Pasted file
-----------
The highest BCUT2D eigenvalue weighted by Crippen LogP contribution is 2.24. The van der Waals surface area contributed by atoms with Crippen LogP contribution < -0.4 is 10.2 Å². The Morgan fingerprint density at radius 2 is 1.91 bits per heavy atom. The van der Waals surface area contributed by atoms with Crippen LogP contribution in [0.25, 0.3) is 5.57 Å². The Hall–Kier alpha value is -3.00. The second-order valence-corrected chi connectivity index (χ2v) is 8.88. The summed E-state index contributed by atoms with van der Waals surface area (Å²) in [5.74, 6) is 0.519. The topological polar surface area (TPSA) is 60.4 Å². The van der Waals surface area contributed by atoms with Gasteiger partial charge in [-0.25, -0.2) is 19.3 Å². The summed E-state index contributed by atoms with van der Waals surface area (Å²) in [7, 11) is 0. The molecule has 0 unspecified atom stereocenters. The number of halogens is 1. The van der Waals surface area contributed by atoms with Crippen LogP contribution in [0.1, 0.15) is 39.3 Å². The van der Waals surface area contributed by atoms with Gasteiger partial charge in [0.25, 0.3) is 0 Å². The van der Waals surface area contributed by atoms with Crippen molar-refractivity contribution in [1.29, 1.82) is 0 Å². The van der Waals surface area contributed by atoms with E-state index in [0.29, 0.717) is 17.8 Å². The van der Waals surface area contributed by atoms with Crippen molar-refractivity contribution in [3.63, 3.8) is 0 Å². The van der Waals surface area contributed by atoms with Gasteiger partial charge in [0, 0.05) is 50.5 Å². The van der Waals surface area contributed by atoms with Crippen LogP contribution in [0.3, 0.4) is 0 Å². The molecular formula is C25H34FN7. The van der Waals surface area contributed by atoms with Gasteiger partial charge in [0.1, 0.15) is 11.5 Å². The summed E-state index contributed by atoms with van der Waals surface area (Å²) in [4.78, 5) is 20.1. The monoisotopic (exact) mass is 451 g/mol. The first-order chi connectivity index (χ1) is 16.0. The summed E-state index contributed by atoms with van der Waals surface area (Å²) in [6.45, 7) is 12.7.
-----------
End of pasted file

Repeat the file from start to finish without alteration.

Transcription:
The highest BCUT2D eigenvalue weighted by Crippen LogP contribution is 2.24. The van der Waals surface area contributed by atoms with Crippen LogP contribution < -0.4 is 10.2 Å². The Morgan fingerprint density at radius 2 is 1.91 bits per heavy atom. The van der Waals surface area contributed by atoms with Crippen LogP contribution in [0.25, 0.3) is 5.57 Å². The Hall–Kier alpha value is -3.00. The second-order valence-corrected chi connectivity index (χ2v) is 8.88. The summed E-state index contributed by atoms with van der Waals surface area (Å²) in [5.74, 6) is 0.519. The topological polar surface area (TPSA) is 60.4 Å². The van der Waals surface area contributed by atoms with Gasteiger partial charge in [-0.25, -0.2) is 19.3 Å². The summed E-state index contributed by atoms with van der Waals surface area (Å²) in [7, 11) is 0. The molecule has 0 unspecified atom stereocenters. The number of halogens is 1. The van der Waals surface area contributed by atoms with Crippen LogP contribution in [0.1, 0.15) is 39.3 Å². The van der Waals surface area contributed by atoms with Gasteiger partial charge in [0.25, 0.3) is 0 Å². The van der Waals surface area contributed by atoms with Crippen molar-refractivity contribution in [1.29, 1.82) is 0 Å². The van der Waals surface area contributed by atoms with E-state index in [0.29, 0.717) is 17.8 Å². The van der Waals surface area contributed by atoms with Crippen molar-refractivity contribution in [3.63, 3.8) is 0 Å². The van der Waals surface area contributed by atoms with Gasteiger partial charge in [0, 0.05) is 50.5 Å². The van der Waals surface area contributed by atoms with Crippen LogP contribution in [0.3, 0.4) is 0 Å². The molecular formula is C25H34FN7. The van der Waals surface area contributed by atoms with Gasteiger partial charge in [0.1, 0.15) is 11.5 Å². The summed E-state index contributed by atoms with van der Waals surface area (Å²) in [4.78, 5) is 20.1. The monoisotopic (exact) mass is 451 g/mol. The first-order chi connectivity index (χ1) is 16.0. The summed E-state index contributed by atoms with van der Waals surface area (Å²) in [6.45, 7) is 12.7.